However, despite the readiness of Lukashenko to fight for their regimes, keys to stability and prosperity lie in the hands of people of Belarus, rather than in Moscow or Brussels. Solidarity of all, together with unity around a common set of goals, more extensive search for allies and common awareness that in their struggle for freedom, liberty, equality and other values of the free world, people of Belarus are fighting not against Alexander Lukashenko and his surroundings, but against Putin’s Russia, their national identity and stability of the whole Europe. The question remains, how quickly such awareness will become the central narrative of the protest, otherwise, future Belarus will value not more than some other distant regions of the Russian Federation?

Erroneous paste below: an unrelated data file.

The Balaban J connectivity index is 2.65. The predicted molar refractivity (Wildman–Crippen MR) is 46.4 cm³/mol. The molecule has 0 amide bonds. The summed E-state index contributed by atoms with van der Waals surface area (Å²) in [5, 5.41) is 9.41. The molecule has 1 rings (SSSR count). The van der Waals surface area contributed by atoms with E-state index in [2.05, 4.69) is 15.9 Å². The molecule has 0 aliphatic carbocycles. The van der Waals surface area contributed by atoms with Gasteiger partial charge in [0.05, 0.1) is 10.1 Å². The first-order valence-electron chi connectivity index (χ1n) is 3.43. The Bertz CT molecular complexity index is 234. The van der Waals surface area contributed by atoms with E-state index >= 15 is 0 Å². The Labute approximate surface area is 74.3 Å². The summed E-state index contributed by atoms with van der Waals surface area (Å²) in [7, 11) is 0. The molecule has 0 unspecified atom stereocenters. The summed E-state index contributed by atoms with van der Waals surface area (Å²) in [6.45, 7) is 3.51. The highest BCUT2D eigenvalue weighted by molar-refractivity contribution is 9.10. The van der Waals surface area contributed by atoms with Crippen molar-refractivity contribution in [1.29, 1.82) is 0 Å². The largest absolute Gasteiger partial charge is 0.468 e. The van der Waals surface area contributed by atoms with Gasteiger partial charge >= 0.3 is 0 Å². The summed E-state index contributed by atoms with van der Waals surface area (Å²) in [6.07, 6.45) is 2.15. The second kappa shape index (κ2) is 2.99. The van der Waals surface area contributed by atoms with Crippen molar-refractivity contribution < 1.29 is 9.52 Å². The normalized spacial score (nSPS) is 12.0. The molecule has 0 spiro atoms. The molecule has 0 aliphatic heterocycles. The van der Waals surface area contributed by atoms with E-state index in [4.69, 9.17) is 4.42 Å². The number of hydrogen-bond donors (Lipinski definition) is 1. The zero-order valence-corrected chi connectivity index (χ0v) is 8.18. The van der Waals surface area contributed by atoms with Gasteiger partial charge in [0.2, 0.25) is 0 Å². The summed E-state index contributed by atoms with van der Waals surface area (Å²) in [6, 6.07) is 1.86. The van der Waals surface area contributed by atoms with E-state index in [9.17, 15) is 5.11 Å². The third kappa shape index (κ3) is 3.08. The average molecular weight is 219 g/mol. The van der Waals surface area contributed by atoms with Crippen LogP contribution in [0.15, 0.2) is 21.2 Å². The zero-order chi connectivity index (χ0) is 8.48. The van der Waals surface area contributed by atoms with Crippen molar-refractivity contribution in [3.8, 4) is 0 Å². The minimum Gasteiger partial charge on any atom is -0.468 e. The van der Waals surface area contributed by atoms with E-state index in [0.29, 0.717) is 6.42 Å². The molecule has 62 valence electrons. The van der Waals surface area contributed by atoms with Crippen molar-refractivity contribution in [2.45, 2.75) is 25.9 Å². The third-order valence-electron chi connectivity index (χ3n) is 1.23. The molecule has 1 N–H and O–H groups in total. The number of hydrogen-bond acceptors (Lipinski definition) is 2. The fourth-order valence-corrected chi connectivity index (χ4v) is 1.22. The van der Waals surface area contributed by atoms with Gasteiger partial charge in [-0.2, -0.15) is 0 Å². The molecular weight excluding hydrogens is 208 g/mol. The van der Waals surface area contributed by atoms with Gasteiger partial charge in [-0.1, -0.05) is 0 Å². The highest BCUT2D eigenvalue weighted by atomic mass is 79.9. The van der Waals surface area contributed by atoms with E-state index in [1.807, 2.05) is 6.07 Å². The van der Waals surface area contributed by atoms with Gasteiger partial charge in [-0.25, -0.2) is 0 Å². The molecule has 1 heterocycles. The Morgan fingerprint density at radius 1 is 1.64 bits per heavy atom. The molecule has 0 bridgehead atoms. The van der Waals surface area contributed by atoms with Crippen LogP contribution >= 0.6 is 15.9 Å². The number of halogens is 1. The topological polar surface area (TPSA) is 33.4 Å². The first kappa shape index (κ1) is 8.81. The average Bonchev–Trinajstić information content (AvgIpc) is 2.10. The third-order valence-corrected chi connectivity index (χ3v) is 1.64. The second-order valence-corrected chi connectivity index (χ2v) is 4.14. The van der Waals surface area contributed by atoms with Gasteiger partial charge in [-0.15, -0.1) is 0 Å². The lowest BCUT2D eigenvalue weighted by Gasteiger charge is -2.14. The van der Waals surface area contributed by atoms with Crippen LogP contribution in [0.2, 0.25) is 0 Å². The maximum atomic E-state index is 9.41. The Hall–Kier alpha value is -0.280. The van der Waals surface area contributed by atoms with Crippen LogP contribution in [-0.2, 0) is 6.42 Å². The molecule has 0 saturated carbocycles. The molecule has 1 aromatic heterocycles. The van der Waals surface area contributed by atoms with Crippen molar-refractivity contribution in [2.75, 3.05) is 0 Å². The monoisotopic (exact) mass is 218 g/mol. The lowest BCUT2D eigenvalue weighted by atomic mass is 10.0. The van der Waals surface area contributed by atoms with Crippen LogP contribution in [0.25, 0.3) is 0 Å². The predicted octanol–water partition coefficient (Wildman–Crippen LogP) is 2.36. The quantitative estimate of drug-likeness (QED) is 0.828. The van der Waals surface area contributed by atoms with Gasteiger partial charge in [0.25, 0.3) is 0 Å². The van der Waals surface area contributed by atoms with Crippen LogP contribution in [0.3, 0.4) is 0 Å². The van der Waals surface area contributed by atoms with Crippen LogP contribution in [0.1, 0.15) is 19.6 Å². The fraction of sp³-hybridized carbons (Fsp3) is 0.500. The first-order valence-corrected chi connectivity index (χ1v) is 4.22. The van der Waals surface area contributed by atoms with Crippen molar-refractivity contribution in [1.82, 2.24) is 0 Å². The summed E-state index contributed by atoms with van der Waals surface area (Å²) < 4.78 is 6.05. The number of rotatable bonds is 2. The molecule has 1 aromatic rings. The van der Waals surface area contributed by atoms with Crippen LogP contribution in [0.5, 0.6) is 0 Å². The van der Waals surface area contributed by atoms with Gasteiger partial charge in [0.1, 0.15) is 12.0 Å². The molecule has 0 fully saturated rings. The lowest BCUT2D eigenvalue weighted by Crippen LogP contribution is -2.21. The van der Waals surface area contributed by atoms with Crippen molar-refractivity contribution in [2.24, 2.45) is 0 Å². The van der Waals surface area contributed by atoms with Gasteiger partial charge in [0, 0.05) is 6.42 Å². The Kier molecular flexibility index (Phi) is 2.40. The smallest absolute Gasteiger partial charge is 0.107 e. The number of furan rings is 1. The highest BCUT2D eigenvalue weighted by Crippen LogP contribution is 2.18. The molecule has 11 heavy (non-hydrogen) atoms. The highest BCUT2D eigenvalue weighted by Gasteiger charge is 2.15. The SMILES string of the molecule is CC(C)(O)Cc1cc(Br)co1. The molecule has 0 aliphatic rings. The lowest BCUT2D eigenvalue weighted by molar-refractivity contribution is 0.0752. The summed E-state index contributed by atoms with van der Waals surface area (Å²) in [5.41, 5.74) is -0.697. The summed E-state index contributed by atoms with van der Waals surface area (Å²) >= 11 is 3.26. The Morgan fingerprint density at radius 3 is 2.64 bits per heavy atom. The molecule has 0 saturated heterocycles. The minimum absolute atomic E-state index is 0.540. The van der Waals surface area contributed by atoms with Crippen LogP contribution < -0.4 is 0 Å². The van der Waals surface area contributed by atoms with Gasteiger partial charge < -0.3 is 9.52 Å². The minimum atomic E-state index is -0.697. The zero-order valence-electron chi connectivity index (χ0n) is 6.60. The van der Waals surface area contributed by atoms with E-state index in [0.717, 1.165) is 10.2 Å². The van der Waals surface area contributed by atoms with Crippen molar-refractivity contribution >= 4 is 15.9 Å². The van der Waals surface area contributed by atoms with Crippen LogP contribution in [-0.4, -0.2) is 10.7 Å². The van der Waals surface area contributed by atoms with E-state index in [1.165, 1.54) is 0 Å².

The EU should learn from its role in Libya’s chaos before getting too involved in Belarus ǀ View by Niall McGlynn, 26 August 2020, available at

Belarus – a European Nation Reborn, by Wojciech Przybylski, 24 August 2020 , available at:

By Ihor Bobyr

I am a student of BA in International Relations and European Studies at Lazarski University. My main research interests are democratization on post-Soviet space, European Integration, ethical and religious conflicts, political conflicts, and historical traumas.